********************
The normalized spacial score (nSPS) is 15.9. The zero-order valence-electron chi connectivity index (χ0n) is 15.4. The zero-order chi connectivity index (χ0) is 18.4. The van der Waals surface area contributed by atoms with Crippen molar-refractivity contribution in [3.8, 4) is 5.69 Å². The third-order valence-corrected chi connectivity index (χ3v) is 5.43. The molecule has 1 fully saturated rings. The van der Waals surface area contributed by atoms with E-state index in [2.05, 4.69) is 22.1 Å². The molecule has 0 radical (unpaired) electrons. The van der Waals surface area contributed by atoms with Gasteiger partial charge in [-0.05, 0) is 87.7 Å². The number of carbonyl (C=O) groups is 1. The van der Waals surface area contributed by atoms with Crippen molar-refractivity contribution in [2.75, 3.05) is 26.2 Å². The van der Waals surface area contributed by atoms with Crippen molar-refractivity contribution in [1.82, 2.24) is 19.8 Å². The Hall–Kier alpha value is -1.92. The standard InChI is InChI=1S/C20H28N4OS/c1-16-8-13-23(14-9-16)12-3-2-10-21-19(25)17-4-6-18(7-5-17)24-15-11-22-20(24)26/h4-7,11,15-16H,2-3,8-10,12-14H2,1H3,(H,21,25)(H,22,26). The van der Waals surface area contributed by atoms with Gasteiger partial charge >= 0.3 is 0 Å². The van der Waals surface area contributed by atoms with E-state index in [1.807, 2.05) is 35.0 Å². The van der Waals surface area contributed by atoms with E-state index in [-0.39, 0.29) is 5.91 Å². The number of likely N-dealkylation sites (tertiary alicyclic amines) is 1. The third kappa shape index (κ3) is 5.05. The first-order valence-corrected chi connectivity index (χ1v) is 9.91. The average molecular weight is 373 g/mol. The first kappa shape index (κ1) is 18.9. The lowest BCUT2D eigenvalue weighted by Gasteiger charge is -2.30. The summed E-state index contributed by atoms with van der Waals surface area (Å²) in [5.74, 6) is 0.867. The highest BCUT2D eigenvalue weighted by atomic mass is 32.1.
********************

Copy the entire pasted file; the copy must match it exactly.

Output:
The normalized spacial score (nSPS) is 15.9. The zero-order valence-electron chi connectivity index (χ0n) is 15.4. The zero-order chi connectivity index (χ0) is 18.4. The van der Waals surface area contributed by atoms with Crippen molar-refractivity contribution in [3.8, 4) is 5.69 Å². The third-order valence-corrected chi connectivity index (χ3v) is 5.43. The molecule has 1 fully saturated rings. The van der Waals surface area contributed by atoms with E-state index in [2.05, 4.69) is 22.1 Å². The molecule has 0 radical (unpaired) electrons. The van der Waals surface area contributed by atoms with Gasteiger partial charge in [-0.05, 0) is 87.7 Å². The number of carbonyl (C=O) groups is 1. The van der Waals surface area contributed by atoms with Crippen molar-refractivity contribution in [2.75, 3.05) is 26.2 Å². The van der Waals surface area contributed by atoms with Crippen molar-refractivity contribution in [1.82, 2.24) is 19.8 Å². The Hall–Kier alpha value is -1.92. The standard InChI is InChI=1S/C20H28N4OS/c1-16-8-13-23(14-9-16)12-3-2-10-21-19(25)17-4-6-18(7-5-17)24-15-11-22-20(24)26/h4-7,11,15-16H,2-3,8-10,12-14H2,1H3,(H,21,25)(H,22,26). The van der Waals surface area contributed by atoms with Gasteiger partial charge >= 0.3 is 0 Å². The van der Waals surface area contributed by atoms with E-state index in [1.807, 2.05) is 35.0 Å². The van der Waals surface area contributed by atoms with E-state index in [-0.39, 0.29) is 5.91 Å². The number of likely N-dealkylation sites (tertiary alicyclic amines) is 1. The third kappa shape index (κ3) is 5.05. The first-order valence-corrected chi connectivity index (χ1v) is 9.91. The average molecular weight is 373 g/mol. The first kappa shape index (κ1) is 18.9. The lowest BCUT2D eigenvalue weighted by Gasteiger charge is -2.30. The summed E-state index contributed by atoms with van der Waals surface area (Å²) in [5.74, 6) is 0.867. The highest BCUT2D eigenvalue weighted by atomic mass is 32.1.